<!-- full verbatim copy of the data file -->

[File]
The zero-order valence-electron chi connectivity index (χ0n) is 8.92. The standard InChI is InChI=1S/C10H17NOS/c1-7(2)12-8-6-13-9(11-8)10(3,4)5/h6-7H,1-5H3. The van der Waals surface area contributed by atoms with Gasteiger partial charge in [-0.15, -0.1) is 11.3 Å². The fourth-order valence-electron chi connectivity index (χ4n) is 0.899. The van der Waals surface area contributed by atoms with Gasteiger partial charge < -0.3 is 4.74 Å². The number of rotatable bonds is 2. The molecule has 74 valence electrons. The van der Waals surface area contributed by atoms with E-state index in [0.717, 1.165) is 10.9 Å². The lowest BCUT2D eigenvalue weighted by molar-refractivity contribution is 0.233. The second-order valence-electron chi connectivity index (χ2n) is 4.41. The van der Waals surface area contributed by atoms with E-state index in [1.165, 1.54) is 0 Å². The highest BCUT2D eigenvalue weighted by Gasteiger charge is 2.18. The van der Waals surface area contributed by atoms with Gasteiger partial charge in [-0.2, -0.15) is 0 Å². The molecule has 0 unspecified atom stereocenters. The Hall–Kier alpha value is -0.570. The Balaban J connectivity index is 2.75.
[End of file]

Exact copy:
The zero-order valence-electron chi connectivity index (χ0n) is 8.92. The standard InChI is InChI=1S/C10H17NOS/c1-7(2)12-8-6-13-9(11-8)10(3,4)5/h6-7H,1-5H3. The van der Waals surface area contributed by atoms with Gasteiger partial charge in [-0.15, -0.1) is 11.3 Å². The fourth-order valence-electron chi connectivity index (χ4n) is 0.899. The van der Waals surface area contributed by atoms with Gasteiger partial charge < -0.3 is 4.74 Å². The number of rotatable bonds is 2. The molecule has 74 valence electrons. The van der Waals surface area contributed by atoms with E-state index in [0.717, 1.165) is 10.9 Å². The lowest BCUT2D eigenvalue weighted by molar-refractivity contribution is 0.233. The second-order valence-electron chi connectivity index (χ2n) is 4.41. The van der Waals surface area contributed by atoms with E-state index in [1.165, 1.54) is 0 Å². The highest BCUT2D eigenvalue weighted by Gasteiger charge is 2.18. The van der Waals surface area contributed by atoms with Gasteiger partial charge in [-0.2, -0.15) is 0 Å². The molecule has 0 unspecified atom stereocenters. The Hall–Kier alpha value is -0.570. The Balaban J connectivity index is 2.75.